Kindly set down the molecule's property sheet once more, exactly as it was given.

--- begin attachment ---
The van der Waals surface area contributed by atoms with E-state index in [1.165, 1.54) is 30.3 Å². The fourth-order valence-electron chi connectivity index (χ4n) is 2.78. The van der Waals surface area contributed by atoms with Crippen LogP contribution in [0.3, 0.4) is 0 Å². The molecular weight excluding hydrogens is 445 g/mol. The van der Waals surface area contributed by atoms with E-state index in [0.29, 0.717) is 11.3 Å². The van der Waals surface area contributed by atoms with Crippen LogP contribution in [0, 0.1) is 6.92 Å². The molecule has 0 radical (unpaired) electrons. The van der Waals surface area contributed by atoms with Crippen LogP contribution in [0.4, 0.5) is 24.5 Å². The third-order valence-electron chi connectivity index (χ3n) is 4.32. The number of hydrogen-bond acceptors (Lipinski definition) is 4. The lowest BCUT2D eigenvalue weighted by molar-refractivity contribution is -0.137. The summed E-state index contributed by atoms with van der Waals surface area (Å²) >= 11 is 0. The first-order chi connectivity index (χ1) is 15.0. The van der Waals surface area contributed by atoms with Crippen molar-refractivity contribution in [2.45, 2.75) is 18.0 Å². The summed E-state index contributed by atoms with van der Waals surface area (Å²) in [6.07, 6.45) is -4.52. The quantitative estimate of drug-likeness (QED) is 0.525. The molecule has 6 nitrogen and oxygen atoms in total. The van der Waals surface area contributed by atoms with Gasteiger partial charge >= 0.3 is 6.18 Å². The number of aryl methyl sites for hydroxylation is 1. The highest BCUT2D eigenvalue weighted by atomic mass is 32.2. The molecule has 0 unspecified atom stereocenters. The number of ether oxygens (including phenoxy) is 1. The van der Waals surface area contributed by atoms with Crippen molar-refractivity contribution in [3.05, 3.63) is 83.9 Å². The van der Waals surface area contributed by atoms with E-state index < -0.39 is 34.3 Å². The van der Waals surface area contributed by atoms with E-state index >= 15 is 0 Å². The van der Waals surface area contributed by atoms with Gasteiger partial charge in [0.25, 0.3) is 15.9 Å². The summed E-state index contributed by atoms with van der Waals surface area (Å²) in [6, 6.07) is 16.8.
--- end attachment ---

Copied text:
The van der Waals surface area contributed by atoms with E-state index in [1.165, 1.54) is 30.3 Å². The fourth-order valence-electron chi connectivity index (χ4n) is 2.78. The van der Waals surface area contributed by atoms with Crippen LogP contribution in [0.3, 0.4) is 0 Å². The molecular weight excluding hydrogens is 445 g/mol. The van der Waals surface area contributed by atoms with E-state index in [0.29, 0.717) is 11.3 Å². The van der Waals surface area contributed by atoms with Crippen LogP contribution in [0, 0.1) is 6.92 Å². The molecule has 0 radical (unpaired) electrons. The van der Waals surface area contributed by atoms with Crippen LogP contribution in [0.4, 0.5) is 24.5 Å². The third-order valence-electron chi connectivity index (χ3n) is 4.32. The number of hydrogen-bond acceptors (Lipinski definition) is 4. The lowest BCUT2D eigenvalue weighted by molar-refractivity contribution is -0.137. The summed E-state index contributed by atoms with van der Waals surface area (Å²) >= 11 is 0. The first-order chi connectivity index (χ1) is 15.0. The van der Waals surface area contributed by atoms with Crippen molar-refractivity contribution in [2.45, 2.75) is 18.0 Å². The summed E-state index contributed by atoms with van der Waals surface area (Å²) in [6.07, 6.45) is -4.52. The quantitative estimate of drug-likeness (QED) is 0.525. The molecule has 6 nitrogen and oxygen atoms in total. The van der Waals surface area contributed by atoms with Gasteiger partial charge >= 0.3 is 6.18 Å². The number of aryl methyl sites for hydroxylation is 1. The highest BCUT2D eigenvalue weighted by atomic mass is 32.2. The molecule has 0 unspecified atom stereocenters. The number of ether oxygens (including phenoxy) is 1. The van der Waals surface area contributed by atoms with Crippen molar-refractivity contribution in [3.05, 3.63) is 83.9 Å². The van der Waals surface area contributed by atoms with E-state index < -0.39 is 34.3 Å². The van der Waals surface area contributed by atoms with E-state index >= 15 is 0 Å². The van der Waals surface area contributed by atoms with Gasteiger partial charge in [0.25, 0.3) is 15.9 Å². The summed E-state index contributed by atoms with van der Waals surface area (Å²) in [6, 6.07) is 16.8.